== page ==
In my current work with the Migration Observatory, I broadly look at
(1) how migrants are portrayed in British print media, and
(2) how these portrayals contribute to public attitudes towards migrants.
Laying the groundwork for answering these questions involves analysis at the article level: for instance, to determine which media outlets publish more content about migration, we might compare the number of articles featuring certain words like ‘migrant’, ‘refugee’, or ‘asylum’. This method sheds important comparative light on different kinds of print media over time which will in turn direct our future efforts. Indeed, this project has a decidedly quantitative emphasis which is an important way of getting a big-picture view of British media and migration. Yet, there’s another way of looking at these questions—not from the perspective of formal-sounding ‘articles’, but in the everyday sense of ‘stories’ in the news.
The idea of a ‘story’ may sound quaint, but in actuality we interpret, explain, and express ourselves through stories all the time. Stories involve much more than a retelling of how we got from Point A to B. They include plot—how events relate to each other within a text—and subjective elements like emotion that hold our attention.
In the context of what we might read in a paper, journalists and editors select and (re)order information into configurations that drive home certain points which, they think, will appeal to readers. Moving quotes, poignant images, and shocking headlines all have impact at different levels. In the context of longer time periods, these configurations contribute to a range of enduring patterns of stories about migrants—as criminals, as helpless, as job-stealers, as entrepreneurs.
But viewing the news through the lens of story-telling and story-making raises other questions of values, rights, and ability. Who gets to tell these stories? Why do some characters (perhaps in both literary and comical senses) appear more often than others? What kinds of story elements are allowed to appear on the page? What else is going on inside and outside of the immediate situation that impacts the story’s content?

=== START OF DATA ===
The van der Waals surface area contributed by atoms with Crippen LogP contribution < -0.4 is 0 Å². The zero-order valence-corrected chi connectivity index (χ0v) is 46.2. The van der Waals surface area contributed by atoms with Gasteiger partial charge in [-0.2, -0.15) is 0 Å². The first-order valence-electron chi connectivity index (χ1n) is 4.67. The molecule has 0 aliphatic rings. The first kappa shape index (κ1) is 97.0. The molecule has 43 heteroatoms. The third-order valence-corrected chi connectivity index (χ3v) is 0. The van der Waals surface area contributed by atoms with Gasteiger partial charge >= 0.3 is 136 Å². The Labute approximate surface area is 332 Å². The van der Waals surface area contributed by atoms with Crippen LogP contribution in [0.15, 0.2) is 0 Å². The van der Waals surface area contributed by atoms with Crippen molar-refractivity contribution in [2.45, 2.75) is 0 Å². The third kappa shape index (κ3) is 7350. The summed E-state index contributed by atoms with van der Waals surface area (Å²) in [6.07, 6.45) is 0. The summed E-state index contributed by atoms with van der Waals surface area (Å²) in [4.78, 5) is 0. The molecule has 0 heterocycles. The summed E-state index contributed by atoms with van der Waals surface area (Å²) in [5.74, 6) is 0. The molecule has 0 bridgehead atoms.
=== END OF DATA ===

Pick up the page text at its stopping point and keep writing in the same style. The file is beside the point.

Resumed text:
One story in British media that touches on some of my own interests in migration and citizenship (as well as sport in general) centres on the Paralympics and Olympics. These mega-events provided important opportunities to talk about what it means to ‘be British’, as well as what values motivate societies. For instance, the think-tank British Future, in a recently published report Team GB: How 2012 Should Boost Britain, argued that as “27 million of us watched Danny Boyle retell the British story, [it showed] how a modern patriotism can be rooted in our history of change and dissonance, and the shared national experiences which make us British” (page 6). Furthermore, as Team GB’s athletics captain Stephen Miller expressed in a moving poem broadcasted with yesterday’s Paralympics closing ceremony, “the dream is real—and it is alive.”
The notion of stories helps us to think more critically about exactly what we’re reading-slash-consuming. Especially in news media, migrants and refugees have been associated with insecurity, difference, and terrorism. Yet, in the wake of Paralympic and Olympic success in Britain, there has been more emphasis on unity, multiculturalism, belonging: again, quoting Miller, “London was a backdrop, but the Earth took centre stage.”
As we peruse headlines, click through video galleries, or retweet our favourite articles (perhaps analogous to a book recommendation), I hope we become aware of the fact that the media coverage surrounding all events—but particularly emotionally charged ones—is still part of a constructed story with many contributors who sometimes hold divergent and contradictory interests.
It is vital to ask ourselves a key question: to what ends are these images, voices, and characters being employed? Or, more simply, whose dreams are being realised? Yes, a big-picture view reveals important trends and topics. However, we should also be alert to the subtle problems of plot, surprise endings, and character development that present challenges for researchers and readers alike.
Follow the Migration Observatory on Twitter @MigObs, and Will @williamlallen.